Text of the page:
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Why are width and height attributes important?
The width and height attributes of the <img> tag specify how large the image being referenced should appear. Strictly speaking, <img> tags do not need width and height attributes; the size of the image will be dictated by the image itself. However, it’s a good idea to include them anyway so that the browser knows how large the image will appear while it's rendering the page for the first time, before the image is loaded. Otherwise, the browser must re-render the page after it downloads the image and determines what its dimensions are going to be. Besides slowing down the browser, this can also be annoying for the user; for example, if the user has already started reading the text of a webpage before the image has started downloading, then the browser starts downloading the image and re-renders the page accordingly, the bit of text the user is reading may move depending on the new geometry of the page, causing the user to lose their reading place as the text “jumps around.” This problem is exacerbated by every image on a page which does not have width and height attributes.
So adding these attributes is important, but it can also be kind of annoying, as it requires opening the images in a program which will display the images’ dimensions, remembering those values, switching back to the content editor in Drupal to type them in, and so on. Especially if you have many images you want to put into your content, this isn't much fun. So I wrote this input filter to do this annoying work for me. With this filter, I can just upload the images and put them in content as normal, ignoring the width and height attributes, and let Dimensions do the work for me. I hope you find Dimensions similarly useful.
Dimensions is an input filter. I suggest you read up on what input filters and formats are in Drupal if you are unfamiliar with the concept.
Dimensions has no configuration options. However, in most cases, you want to be sure that the order of your filters on your input formats is such that Dimensions is the last filter that runs on the format. In Drupal 6, you can do this by configuring a format, clicking the “Rearrange” tab, and rearranging the filters so that Dimensions is at the very bottom. In Drupal 7, this is done on the same page used to enable or disable filters for a format. (Note that if you're also using Pathologic or other path-rewriting filters which want to be the last filter run in a format, Dimensions should still be after those filters, as it's important for the paths to images to be correct in order for Dimensions to function.)
How Dimensions works
Dimensions basically finds all <img> tags in your content and examines them for the following criteria:
- Does the tag not already have a width or height attribute?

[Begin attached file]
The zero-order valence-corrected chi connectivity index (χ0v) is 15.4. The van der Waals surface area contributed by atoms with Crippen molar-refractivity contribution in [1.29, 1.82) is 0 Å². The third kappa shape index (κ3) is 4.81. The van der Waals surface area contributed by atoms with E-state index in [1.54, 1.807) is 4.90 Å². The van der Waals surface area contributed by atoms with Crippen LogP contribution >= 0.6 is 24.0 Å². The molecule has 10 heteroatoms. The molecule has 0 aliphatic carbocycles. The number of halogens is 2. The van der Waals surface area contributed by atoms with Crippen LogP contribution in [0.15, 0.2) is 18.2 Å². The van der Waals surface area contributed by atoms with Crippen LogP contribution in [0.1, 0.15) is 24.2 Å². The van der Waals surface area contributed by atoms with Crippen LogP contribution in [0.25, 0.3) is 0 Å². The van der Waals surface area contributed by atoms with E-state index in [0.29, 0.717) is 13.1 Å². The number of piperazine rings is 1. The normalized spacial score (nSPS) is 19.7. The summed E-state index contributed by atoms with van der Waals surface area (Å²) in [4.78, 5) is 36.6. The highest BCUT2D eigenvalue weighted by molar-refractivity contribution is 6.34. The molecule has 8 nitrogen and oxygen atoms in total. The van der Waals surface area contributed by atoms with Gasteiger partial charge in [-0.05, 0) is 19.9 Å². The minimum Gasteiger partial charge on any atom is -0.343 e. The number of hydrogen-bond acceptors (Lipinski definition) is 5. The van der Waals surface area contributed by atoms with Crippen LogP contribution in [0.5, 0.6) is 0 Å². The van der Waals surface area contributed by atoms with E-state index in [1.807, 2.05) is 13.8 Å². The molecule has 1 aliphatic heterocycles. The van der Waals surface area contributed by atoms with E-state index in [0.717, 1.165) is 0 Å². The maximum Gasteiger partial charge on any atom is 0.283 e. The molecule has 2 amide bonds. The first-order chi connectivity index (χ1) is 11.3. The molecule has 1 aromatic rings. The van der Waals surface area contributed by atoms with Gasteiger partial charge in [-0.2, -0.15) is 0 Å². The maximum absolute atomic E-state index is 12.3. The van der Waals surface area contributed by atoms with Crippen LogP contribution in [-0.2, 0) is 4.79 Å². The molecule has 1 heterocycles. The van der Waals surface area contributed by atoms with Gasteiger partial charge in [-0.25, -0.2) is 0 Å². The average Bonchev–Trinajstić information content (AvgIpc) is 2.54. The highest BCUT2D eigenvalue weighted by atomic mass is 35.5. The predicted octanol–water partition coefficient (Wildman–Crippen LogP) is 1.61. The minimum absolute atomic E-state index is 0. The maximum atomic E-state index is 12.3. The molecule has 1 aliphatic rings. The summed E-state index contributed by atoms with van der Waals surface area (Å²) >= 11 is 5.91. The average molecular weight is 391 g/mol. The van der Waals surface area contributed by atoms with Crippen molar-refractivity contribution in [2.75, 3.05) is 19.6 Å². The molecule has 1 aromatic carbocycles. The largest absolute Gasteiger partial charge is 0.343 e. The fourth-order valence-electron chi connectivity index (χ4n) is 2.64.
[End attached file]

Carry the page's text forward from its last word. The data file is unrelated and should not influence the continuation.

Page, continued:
- Does the tag have an src attribute?
- Does the src attribute contain an absolute path, with or without the domain fragment?
- If the src attribute contains a domain fragment, does it appear to reference this site?
- For security reasons, does the src attribute not contain two consecutive periods (..)
- Can an image be found and opened at the path hinted at by the src attribute?
Those third and fourth ones are probably going to be where people run into the most trouble. Basically, Dimensions wants src attributes to be absolute, so it better can guess how to find the image being referenced on disk on that server. Dimensions does not currently work for images stored on external servers, though it may be theoretically possible in the future in the Drupal 7 version using Drupal 7’s stream wrappers. But for now, Dimensions expects to find images on the same server it is running on.
If you're in the habit of always using relative paths for your images, I suggest you install my Pathologic module, which will rewrite paths so that they are always absolute.
If you’re confused by all this absolute/relative talk, here’s some examples of various src attributes and how Dimensions will consider them. These examples assume the server is located at http://example.com.
|src attribute value||Will Dimensions work?|
|http://example.com/sites/default/files/image.png||Yes. The path is an absolute path with a server fragment. Dimensions should easily be able to find where on the server the image is located and check its dimensions.|
|/sites/default/files/image.png||Yes. The path is lacking a server fragment, but is still an absolute path.|
|sites/default/files/image.png||No. The path is not an absolute path, even though it kind of looks like one.|
|../image.png||No. Again, the path is not absolute. Also, it contains two consecutive dots; even in absolute paths, Dimensions will ignore such paths for security reasons.|
|http://example.org/images/image.png||No. The image being referenced is on a different server (uses a different domain name). Dimensions expects all images it works upon to be on the same server it is running on.|
Once Dimensions has a path to an image it can work with, it will then attempt to open the image, determine its dimensions, and add that information to the <img> tag using width and height attributes. Thus, Dimensions won’t work on images which don't exist or are unreadable by the PHP process and its image handling functions due to permissions or corruption issues.
Dimensions may not always seem to function when given paths to images being run through ImageCache. This is because those images may not yet physically exist for Dimensions to examine at the time it runs - ImageCache has yet to create them. Solutions to this problem are being considered; for now, it is recommended that you do not use Dimensions with ImageCache paths if results must be consistent.